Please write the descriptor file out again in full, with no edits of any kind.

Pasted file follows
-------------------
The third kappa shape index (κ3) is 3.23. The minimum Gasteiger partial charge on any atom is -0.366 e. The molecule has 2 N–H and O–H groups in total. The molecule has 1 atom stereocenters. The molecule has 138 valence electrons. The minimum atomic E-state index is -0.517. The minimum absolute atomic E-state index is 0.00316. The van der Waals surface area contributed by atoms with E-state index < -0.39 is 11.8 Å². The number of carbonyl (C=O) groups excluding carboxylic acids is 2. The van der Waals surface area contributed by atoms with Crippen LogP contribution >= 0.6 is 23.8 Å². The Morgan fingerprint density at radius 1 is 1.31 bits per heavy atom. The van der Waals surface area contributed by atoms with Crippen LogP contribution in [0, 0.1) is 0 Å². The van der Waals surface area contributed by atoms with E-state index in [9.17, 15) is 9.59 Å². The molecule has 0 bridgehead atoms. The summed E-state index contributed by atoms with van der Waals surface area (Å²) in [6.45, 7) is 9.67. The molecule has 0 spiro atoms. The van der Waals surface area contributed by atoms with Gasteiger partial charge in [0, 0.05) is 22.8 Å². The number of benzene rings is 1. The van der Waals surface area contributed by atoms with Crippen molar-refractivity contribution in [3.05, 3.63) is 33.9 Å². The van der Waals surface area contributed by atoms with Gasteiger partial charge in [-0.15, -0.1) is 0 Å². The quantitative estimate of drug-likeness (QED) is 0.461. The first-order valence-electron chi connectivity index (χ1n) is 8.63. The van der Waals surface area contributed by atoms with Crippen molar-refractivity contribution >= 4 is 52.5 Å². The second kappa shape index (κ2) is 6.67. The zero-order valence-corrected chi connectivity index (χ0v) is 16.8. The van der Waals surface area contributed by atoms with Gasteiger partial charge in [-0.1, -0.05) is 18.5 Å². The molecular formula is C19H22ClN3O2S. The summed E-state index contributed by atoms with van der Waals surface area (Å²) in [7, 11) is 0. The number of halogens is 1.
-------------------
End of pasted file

The third kappa shape index (κ3) is 3.23. The minimum Gasteiger partial charge on any atom is -0.366 e. The molecule has 2 N–H and O–H groups in total. The molecule has 1 atom stereocenters. The molecule has 138 valence electrons. The minimum atomic E-state index is -0.517. The minimum absolute atomic E-state index is 0.00316. The van der Waals surface area contributed by atoms with E-state index < -0.39 is 11.8 Å². The number of carbonyl (C=O) groups excluding carboxylic acids is 2. The van der Waals surface area contributed by atoms with Crippen LogP contribution >= 0.6 is 23.8 Å². The Morgan fingerprint density at radius 1 is 1.31 bits per heavy atom. The van der Waals surface area contributed by atoms with Crippen LogP contribution in [0, 0.1) is 0 Å². The van der Waals surface area contributed by atoms with E-state index in [9.17, 15) is 9.59 Å². The molecule has 0 bridgehead atoms. The summed E-state index contributed by atoms with van der Waals surface area (Å²) in [6.45, 7) is 9.67. The molecule has 0 spiro atoms. The van der Waals surface area contributed by atoms with Gasteiger partial charge in [0, 0.05) is 22.8 Å². The number of benzene rings is 1. The van der Waals surface area contributed by atoms with Crippen molar-refractivity contribution in [3.05, 3.63) is 33.9 Å². The van der Waals surface area contributed by atoms with Gasteiger partial charge in [-0.15, -0.1) is 0 Å². The quantitative estimate of drug-likeness (QED) is 0.461. The first-order valence-electron chi connectivity index (χ1n) is 8.63. The van der Waals surface area contributed by atoms with Crippen molar-refractivity contribution >= 4 is 52.5 Å². The second kappa shape index (κ2) is 6.67. The zero-order valence-corrected chi connectivity index (χ0v) is 16.8. The van der Waals surface area contributed by atoms with Gasteiger partial charge in [-0.1, -0.05) is 18.5 Å². The molecular formula is C19H22ClN3O2S. The summed E-state index contributed by atoms with van der Waals surface area (Å²) in [7, 11) is 0. The number of halogens is 1.